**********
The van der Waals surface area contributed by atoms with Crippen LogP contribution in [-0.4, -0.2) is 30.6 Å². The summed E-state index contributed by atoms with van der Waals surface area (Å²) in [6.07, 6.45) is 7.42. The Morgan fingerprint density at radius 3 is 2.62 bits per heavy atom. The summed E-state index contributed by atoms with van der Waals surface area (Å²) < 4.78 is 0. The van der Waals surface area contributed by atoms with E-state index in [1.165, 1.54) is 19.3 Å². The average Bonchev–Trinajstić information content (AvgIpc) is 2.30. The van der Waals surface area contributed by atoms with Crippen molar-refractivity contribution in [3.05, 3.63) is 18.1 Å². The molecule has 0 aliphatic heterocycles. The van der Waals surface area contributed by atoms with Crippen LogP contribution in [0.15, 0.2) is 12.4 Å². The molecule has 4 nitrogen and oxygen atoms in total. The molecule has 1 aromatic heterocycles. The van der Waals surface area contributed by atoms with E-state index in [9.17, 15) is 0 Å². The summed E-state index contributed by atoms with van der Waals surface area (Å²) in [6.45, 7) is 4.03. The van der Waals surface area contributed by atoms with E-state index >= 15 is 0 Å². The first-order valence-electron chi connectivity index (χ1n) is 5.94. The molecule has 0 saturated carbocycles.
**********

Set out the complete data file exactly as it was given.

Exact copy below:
The van der Waals surface area contributed by atoms with Crippen LogP contribution in [-0.4, -0.2) is 30.6 Å². The summed E-state index contributed by atoms with van der Waals surface area (Å²) in [6.07, 6.45) is 7.42. The Morgan fingerprint density at radius 3 is 2.62 bits per heavy atom. The summed E-state index contributed by atoms with van der Waals surface area (Å²) < 4.78 is 0. The van der Waals surface area contributed by atoms with E-state index in [1.165, 1.54) is 19.3 Å². The average Bonchev–Trinajstić information content (AvgIpc) is 2.30. The van der Waals surface area contributed by atoms with Crippen molar-refractivity contribution in [3.05, 3.63) is 18.1 Å². The molecule has 0 aliphatic heterocycles. The van der Waals surface area contributed by atoms with Crippen LogP contribution in [0.15, 0.2) is 12.4 Å². The molecule has 4 nitrogen and oxygen atoms in total. The molecule has 1 aromatic heterocycles. The van der Waals surface area contributed by atoms with E-state index in [9.17, 15) is 0 Å². The summed E-state index contributed by atoms with van der Waals surface area (Å²) in [6.45, 7) is 4.03. The van der Waals surface area contributed by atoms with E-state index >= 15 is 0 Å². The first-order valence-electron chi connectivity index (χ1n) is 5.94. The molecule has 0 saturated carbocycles.